More than 100 small arms to be destroyed in Diffa

Niamey- Niger (PANA) -- More than 100 small arms will be destroyed Thursday in Diffa, 1,500 km east of Niamey, at a ceremony sponsored by the National Commission for the Collection and Control of Illicit Weapons, the Niger News Agency (ANP) has reported.
Quoting a UN Development Programme (UNDP) statement, ANP said the move was in fulfilment of a commitment the local and international communities made to consolidate peace and national concord.
ANP added that this decision by the Niger authorities follows a recommendation from the third meeting of the Preparatory Committee for the International Conference on the Illegal Trade of Small Arms which started from 9 July and ends on 20 July in New York.
Participants at the meeting recommended that the first day of their proceedings should be declared as the "day for the destruction of light arms.
" The UN thus appealed to member states to systematically destroy the weapons collected as well as the surplus in their official stocks.
"Niger has adopted that approach," the statement said, adding that "the authorities of the Fifth Republic, and more specifically President Mamadou Tandja, have made this their credo.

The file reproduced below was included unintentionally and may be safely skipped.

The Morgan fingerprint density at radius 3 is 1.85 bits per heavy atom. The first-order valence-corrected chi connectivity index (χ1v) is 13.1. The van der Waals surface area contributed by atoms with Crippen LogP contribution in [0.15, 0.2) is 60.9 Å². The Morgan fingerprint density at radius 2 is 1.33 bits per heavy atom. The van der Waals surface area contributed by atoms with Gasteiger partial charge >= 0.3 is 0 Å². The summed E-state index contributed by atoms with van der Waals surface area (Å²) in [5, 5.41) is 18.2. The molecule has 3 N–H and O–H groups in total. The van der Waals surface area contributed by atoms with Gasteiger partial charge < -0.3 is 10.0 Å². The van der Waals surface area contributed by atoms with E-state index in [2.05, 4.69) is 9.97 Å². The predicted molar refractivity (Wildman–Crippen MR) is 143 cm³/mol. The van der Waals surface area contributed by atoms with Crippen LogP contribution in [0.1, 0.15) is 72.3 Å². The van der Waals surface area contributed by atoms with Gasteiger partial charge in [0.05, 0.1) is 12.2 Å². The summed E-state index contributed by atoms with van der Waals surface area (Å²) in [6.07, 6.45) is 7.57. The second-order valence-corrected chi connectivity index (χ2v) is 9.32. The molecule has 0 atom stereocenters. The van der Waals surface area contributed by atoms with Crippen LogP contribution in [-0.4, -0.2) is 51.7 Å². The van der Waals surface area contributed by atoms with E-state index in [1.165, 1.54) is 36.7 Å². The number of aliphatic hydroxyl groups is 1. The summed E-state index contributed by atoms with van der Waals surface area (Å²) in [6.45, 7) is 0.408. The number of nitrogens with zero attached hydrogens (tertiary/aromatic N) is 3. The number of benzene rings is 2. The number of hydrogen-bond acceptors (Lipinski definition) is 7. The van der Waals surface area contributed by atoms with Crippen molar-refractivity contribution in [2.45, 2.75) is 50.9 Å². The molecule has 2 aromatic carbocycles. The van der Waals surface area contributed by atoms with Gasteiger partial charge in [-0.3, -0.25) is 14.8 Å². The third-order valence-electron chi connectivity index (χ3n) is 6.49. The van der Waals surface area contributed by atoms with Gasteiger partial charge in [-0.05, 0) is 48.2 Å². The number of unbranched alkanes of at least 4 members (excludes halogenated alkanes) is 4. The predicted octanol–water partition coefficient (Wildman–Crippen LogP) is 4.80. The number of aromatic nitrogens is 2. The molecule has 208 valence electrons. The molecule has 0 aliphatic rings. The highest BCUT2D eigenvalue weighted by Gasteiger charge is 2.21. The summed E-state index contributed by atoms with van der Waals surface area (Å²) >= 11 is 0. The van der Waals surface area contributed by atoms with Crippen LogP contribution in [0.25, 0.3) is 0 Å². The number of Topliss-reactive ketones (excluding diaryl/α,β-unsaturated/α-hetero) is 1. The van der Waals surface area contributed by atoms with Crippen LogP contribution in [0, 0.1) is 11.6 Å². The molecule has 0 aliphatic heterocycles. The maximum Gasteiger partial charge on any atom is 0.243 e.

" The government chose to carry out the operation in Diffa because the area hosts a pilot project on "development against weapons," under which people have voluntarily handed over a significant stock of weapons since the "peace flame" ceremony was held on 25 September 2000 in Agadez.
Niger is supported in this approach by the UNDP and several bilateral partners such as Italy, Germany, Denmark, Norway, Switzerland, France, Belgium and Japan.
The International Conference on the Illicit Trade of Light Arms is aimed at mobilising, through the media, the ownership and interest of development partners in collecting and destroying weapons, as well as the socio-economic re-integration of former fighters.
Over 500 million light arms are circulating around the world, which represent about one weapon per 12 people, according to UNDP figures.
Light weapons were the most commonly used in 46 of the 49 major conflicts in the world since 1990, and they have killed four million people, of whom 90 percent were civilians and 80 percent women and children, the same source added.

19 july 2001 11:50:00




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